Generation of new genetic diversity by crossover (CO) and non-crossover (NCO) is a fundamental process in eukaryotes. Fungi have played critical roles in studying this process because they permit tetrad analysis, which has been used by geneticists for several decades to determine meiotic recombination products. New genetic variations can also be generated in zygotes via illegitimate mutation (IM) and repeat-induced point mutation (RIP). RIP is a genome defense mechanism for preventing harmful expansion of transposable elements or duplicated sequences in filamentous fungi. Although the exact mechanism of RIP is unknown, the C:G to T:A mutations might result from DNA cytosine methylation. A comprehensive approach for understanding the molecular mechanisms underlying these important processes is to perform high-throughput mapping of CO, NCO, RIP and IM in zygotes bearing large numbers of heterozygous variant markers. To this aim, we developed ‘TSETA’, a versatile and user-friendly pipeline that utilizes high-quality and chromosome-level genome sequences involved in a single meiotic event of the industrial workhorse fungus Trichoderma reesei. TSETA not only can be applied to most sexual eukaryotes for genome-wide tetrad analysis, it also outcompetes most currently used methods for calling out single nucleotide polymorphisms between two or more intraspecies strains or isolates.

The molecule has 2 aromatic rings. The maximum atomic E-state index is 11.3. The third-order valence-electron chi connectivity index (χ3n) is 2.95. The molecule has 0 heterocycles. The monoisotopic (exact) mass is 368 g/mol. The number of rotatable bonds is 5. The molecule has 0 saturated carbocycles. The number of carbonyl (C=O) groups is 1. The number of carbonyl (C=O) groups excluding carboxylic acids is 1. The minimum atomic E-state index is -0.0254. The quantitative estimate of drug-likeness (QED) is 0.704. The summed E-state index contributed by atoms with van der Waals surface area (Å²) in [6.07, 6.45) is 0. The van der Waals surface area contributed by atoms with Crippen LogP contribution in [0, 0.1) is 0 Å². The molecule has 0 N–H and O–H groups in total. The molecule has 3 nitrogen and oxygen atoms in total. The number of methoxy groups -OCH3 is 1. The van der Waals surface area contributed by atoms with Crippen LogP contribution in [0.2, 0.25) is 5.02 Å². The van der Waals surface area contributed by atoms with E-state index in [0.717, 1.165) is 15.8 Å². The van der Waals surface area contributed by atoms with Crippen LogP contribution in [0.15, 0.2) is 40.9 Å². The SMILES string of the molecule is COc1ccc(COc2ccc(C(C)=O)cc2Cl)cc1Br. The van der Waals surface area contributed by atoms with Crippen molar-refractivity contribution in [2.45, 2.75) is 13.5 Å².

Trichoderma reesei is an industrially important cellulolytic filamentous fungus and a new fungal model organism for studying epigenetics, meiosis and sexual development.(A) Germination of QM6a conidia on a PDA plate. (B) Two single-ascospore cultures of T. reesei env1 mutant were inoculated on a 10-cm MEA plate under a 12-hour light and 12-hour dark photoperiod. (C) T. reesei fruiting bodies and droplets of liquid forming on their surface (D) T. reesei linear asci and each asci contains 16 ascospores. The complete genome sequence of QM6a is publicly available at https://mycocosm.jgi.doe.gov/Trire_Chr/Trire_Chr.home.html